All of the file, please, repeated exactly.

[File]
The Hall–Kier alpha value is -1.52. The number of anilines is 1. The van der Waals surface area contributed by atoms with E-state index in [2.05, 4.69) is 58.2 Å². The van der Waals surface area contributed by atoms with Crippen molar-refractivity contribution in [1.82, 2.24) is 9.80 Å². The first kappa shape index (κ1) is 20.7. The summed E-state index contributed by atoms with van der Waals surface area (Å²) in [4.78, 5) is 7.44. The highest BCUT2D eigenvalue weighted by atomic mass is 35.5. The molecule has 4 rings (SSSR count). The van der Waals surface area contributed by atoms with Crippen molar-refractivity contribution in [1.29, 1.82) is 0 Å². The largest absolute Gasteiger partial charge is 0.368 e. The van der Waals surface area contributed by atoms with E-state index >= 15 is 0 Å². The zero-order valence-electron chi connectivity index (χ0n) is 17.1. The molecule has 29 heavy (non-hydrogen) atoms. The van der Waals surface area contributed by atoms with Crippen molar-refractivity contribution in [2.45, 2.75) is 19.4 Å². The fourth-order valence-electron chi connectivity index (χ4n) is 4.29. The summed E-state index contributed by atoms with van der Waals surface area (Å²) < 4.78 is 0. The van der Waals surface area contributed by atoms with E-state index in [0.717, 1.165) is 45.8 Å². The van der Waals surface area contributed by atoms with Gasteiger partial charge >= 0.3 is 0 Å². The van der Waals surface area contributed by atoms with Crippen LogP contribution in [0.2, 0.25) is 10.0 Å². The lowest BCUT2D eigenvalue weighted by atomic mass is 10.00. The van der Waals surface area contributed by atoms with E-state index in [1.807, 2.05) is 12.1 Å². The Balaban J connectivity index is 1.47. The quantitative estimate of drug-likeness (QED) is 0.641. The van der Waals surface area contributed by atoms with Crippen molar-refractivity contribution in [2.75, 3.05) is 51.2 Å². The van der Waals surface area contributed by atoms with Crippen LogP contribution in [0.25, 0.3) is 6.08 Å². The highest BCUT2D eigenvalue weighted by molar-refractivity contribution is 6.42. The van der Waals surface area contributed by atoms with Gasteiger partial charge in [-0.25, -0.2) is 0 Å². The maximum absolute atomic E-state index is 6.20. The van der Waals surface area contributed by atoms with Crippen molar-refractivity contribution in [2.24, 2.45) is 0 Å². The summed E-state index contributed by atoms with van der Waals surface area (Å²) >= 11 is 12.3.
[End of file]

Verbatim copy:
The Hall–Kier alpha value is -1.52. The number of anilines is 1. The van der Waals surface area contributed by atoms with E-state index in [2.05, 4.69) is 58.2 Å². The van der Waals surface area contributed by atoms with Crippen molar-refractivity contribution in [1.82, 2.24) is 9.80 Å². The first kappa shape index (κ1) is 20.7. The summed E-state index contributed by atoms with van der Waals surface area (Å²) in [4.78, 5) is 7.44. The highest BCUT2D eigenvalue weighted by atomic mass is 35.5. The molecule has 4 rings (SSSR count). The van der Waals surface area contributed by atoms with Crippen molar-refractivity contribution in [1.29, 1.82) is 0 Å². The largest absolute Gasteiger partial charge is 0.368 e. The van der Waals surface area contributed by atoms with E-state index >= 15 is 0 Å². The zero-order valence-electron chi connectivity index (χ0n) is 17.1. The molecule has 29 heavy (non-hydrogen) atoms. The van der Waals surface area contributed by atoms with Crippen molar-refractivity contribution in [2.45, 2.75) is 19.4 Å². The fourth-order valence-electron chi connectivity index (χ4n) is 4.29. The summed E-state index contributed by atoms with van der Waals surface area (Å²) < 4.78 is 0. The van der Waals surface area contributed by atoms with E-state index in [0.717, 1.165) is 45.8 Å². The van der Waals surface area contributed by atoms with Gasteiger partial charge >= 0.3 is 0 Å². The van der Waals surface area contributed by atoms with Crippen LogP contribution in [0.2, 0.25) is 10.0 Å². The lowest BCUT2D eigenvalue weighted by atomic mass is 10.00. The van der Waals surface area contributed by atoms with E-state index in [1.807, 2.05) is 12.1 Å². The Balaban J connectivity index is 1.47. The quantitative estimate of drug-likeness (QED) is 0.641. The van der Waals surface area contributed by atoms with Crippen molar-refractivity contribution in [2.75, 3.05) is 51.2 Å². The van der Waals surface area contributed by atoms with Crippen LogP contribution in [0.25, 0.3) is 6.08 Å². The highest BCUT2D eigenvalue weighted by molar-refractivity contribution is 6.42. The van der Waals surface area contributed by atoms with Gasteiger partial charge in [-0.25, -0.2) is 0 Å². The maximum absolute atomic E-state index is 6.20. The van der Waals surface area contributed by atoms with Crippen molar-refractivity contribution in [2.24, 2.45) is 0 Å². The summed E-state index contributed by atoms with van der Waals surface area (Å²) >= 11 is 12.3.